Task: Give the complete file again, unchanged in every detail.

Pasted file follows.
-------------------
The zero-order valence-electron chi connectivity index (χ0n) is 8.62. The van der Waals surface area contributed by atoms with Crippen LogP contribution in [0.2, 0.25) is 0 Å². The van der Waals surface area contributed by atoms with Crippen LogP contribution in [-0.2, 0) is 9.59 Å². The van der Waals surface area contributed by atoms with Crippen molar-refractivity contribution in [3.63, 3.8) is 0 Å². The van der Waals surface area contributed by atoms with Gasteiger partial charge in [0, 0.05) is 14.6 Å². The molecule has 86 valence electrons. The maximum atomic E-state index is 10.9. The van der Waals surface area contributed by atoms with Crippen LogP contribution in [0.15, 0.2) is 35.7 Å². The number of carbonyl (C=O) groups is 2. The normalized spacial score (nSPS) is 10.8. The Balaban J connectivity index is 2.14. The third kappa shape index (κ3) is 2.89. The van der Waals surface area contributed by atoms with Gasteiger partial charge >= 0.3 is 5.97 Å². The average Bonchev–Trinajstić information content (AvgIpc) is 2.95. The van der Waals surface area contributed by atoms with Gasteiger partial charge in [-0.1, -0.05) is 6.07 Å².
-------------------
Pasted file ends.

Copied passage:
The zero-order valence-electron chi connectivity index (χ0n) is 8.62. The van der Waals surface area contributed by atoms with Crippen LogP contribution in [0.2, 0.25) is 0 Å². The van der Waals surface area contributed by atoms with Crippen LogP contribution in [-0.2, 0) is 9.59 Å². The van der Waals surface area contributed by atoms with Crippen molar-refractivity contribution in [3.63, 3.8) is 0 Å². The van der Waals surface area contributed by atoms with Gasteiger partial charge in [0, 0.05) is 14.6 Å². The molecule has 86 valence electrons. The maximum atomic E-state index is 10.9. The van der Waals surface area contributed by atoms with Crippen LogP contribution in [0.15, 0.2) is 35.7 Å². The number of carbonyl (C=O) groups is 2. The normalized spacial score (nSPS) is 10.8. The Balaban J connectivity index is 2.14. The third kappa shape index (κ3) is 2.89. The van der Waals surface area contributed by atoms with Gasteiger partial charge >= 0.3 is 5.97 Å². The average Bonchev–Trinajstić information content (AvgIpc) is 2.95. The van der Waals surface area contributed by atoms with Gasteiger partial charge in [-0.1, -0.05) is 6.07 Å².